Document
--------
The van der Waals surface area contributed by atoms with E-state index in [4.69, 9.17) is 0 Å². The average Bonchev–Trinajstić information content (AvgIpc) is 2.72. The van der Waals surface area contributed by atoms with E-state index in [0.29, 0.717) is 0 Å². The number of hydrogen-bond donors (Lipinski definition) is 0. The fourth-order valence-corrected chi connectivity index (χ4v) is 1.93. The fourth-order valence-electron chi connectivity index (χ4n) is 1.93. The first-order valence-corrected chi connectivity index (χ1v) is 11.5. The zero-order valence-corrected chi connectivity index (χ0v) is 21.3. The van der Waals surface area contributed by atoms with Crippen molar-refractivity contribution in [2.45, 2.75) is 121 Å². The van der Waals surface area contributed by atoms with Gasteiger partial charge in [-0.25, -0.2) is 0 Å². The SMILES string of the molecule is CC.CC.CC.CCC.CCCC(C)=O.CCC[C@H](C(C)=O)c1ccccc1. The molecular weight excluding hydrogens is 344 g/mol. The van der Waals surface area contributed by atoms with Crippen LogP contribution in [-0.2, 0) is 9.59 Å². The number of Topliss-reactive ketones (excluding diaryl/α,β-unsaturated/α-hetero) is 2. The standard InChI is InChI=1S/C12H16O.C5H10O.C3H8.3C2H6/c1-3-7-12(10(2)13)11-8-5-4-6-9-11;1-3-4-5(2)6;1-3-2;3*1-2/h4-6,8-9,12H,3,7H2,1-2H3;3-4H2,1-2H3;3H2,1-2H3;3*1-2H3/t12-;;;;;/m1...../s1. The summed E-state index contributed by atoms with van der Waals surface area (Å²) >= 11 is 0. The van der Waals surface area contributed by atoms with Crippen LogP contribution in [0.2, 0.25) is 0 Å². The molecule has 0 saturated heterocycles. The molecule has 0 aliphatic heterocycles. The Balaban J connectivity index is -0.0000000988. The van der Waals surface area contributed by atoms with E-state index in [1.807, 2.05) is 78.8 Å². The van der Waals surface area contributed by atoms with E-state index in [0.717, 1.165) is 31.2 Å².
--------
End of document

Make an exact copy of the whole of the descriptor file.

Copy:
The van der Waals surface area contributed by atoms with E-state index in [4.69, 9.17) is 0 Å². The average Bonchev–Trinajstić information content (AvgIpc) is 2.72. The van der Waals surface area contributed by atoms with E-state index in [0.29, 0.717) is 0 Å². The number of hydrogen-bond donors (Lipinski definition) is 0. The fourth-order valence-corrected chi connectivity index (χ4v) is 1.93. The fourth-order valence-electron chi connectivity index (χ4n) is 1.93. The first-order valence-corrected chi connectivity index (χ1v) is 11.5. The zero-order valence-corrected chi connectivity index (χ0v) is 21.3. The van der Waals surface area contributed by atoms with Crippen molar-refractivity contribution in [2.45, 2.75) is 121 Å². The van der Waals surface area contributed by atoms with Gasteiger partial charge in [-0.25, -0.2) is 0 Å². The SMILES string of the molecule is CC.CC.CC.CCC.CCCC(C)=O.CCC[C@H](C(C)=O)c1ccccc1. The molecular weight excluding hydrogens is 344 g/mol. The van der Waals surface area contributed by atoms with Crippen LogP contribution in [-0.2, 0) is 9.59 Å². The number of Topliss-reactive ketones (excluding diaryl/α,β-unsaturated/α-hetero) is 2. The standard InChI is InChI=1S/C12H16O.C5H10O.C3H8.3C2H6/c1-3-7-12(10(2)13)11-8-5-4-6-9-11;1-3-4-5(2)6;1-3-2;3*1-2/h4-6,8-9,12H,3,7H2,1-2H3;3-4H2,1-2H3;3H2,1-2H3;3*1-2H3/t12-;;;;;/m1...../s1. The summed E-state index contributed by atoms with van der Waals surface area (Å²) >= 11 is 0. The van der Waals surface area contributed by atoms with Crippen LogP contribution in [0.2, 0.25) is 0 Å². The molecule has 0 saturated heterocycles. The molecule has 0 aliphatic heterocycles. The Balaban J connectivity index is -0.0000000988. The van der Waals surface area contributed by atoms with E-state index in [1.807, 2.05) is 78.8 Å². The van der Waals surface area contributed by atoms with E-state index in [0.717, 1.165) is 31.2 Å².